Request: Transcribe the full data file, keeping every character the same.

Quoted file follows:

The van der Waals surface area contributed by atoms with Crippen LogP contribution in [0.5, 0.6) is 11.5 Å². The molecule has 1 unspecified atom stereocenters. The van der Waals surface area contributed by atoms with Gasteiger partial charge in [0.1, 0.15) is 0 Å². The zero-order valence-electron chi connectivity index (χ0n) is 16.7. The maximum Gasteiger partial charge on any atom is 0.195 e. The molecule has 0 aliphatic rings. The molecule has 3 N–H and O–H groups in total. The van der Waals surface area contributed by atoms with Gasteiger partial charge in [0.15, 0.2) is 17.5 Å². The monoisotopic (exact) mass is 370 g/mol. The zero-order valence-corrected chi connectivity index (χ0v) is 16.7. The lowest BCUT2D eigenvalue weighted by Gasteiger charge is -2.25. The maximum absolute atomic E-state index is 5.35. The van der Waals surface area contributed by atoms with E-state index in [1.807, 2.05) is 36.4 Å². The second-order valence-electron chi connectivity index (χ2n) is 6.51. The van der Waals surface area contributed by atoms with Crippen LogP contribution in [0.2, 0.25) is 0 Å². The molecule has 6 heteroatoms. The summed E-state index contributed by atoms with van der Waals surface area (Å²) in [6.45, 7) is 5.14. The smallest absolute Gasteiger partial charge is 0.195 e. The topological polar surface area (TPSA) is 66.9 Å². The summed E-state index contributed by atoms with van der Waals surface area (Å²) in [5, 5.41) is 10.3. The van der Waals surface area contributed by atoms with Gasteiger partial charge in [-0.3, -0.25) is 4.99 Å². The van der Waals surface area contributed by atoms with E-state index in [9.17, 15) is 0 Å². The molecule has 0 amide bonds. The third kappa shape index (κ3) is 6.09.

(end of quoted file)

The van der Waals surface area contributed by atoms with Crippen LogP contribution in [0.5, 0.6) is 11.5 Å². The molecule has 1 unspecified atom stereocenters. The van der Waals surface area contributed by atoms with Gasteiger partial charge in [0.1, 0.15) is 0 Å². The zero-order valence-electron chi connectivity index (χ0n) is 16.7. The maximum Gasteiger partial charge on any atom is 0.195 e. The molecule has 0 aliphatic rings. The molecule has 3 N–H and O–H groups in total. The van der Waals surface area contributed by atoms with Gasteiger partial charge in [0.15, 0.2) is 17.5 Å². The monoisotopic (exact) mass is 370 g/mol. The zero-order valence-corrected chi connectivity index (χ0v) is 16.7. The lowest BCUT2D eigenvalue weighted by Gasteiger charge is -2.25. The maximum absolute atomic E-state index is 5.35. The van der Waals surface area contributed by atoms with E-state index in [1.807, 2.05) is 36.4 Å². The second-order valence-electron chi connectivity index (χ2n) is 6.51. The van der Waals surface area contributed by atoms with Crippen LogP contribution in [0.2, 0.25) is 0 Å². The molecule has 6 heteroatoms. The summed E-state index contributed by atoms with van der Waals surface area (Å²) in [6.45, 7) is 5.14. The smallest absolute Gasteiger partial charge is 0.195 e. The topological polar surface area (TPSA) is 66.9 Å². The summed E-state index contributed by atoms with van der Waals surface area (Å²) in [5, 5.41) is 10.3. The van der Waals surface area contributed by atoms with Gasteiger partial charge in [-0.3, -0.25) is 4.99 Å². The van der Waals surface area contributed by atoms with E-state index in [9.17, 15) is 0 Å². The molecule has 0 amide bonds. The third kappa shape index (κ3) is 6.09.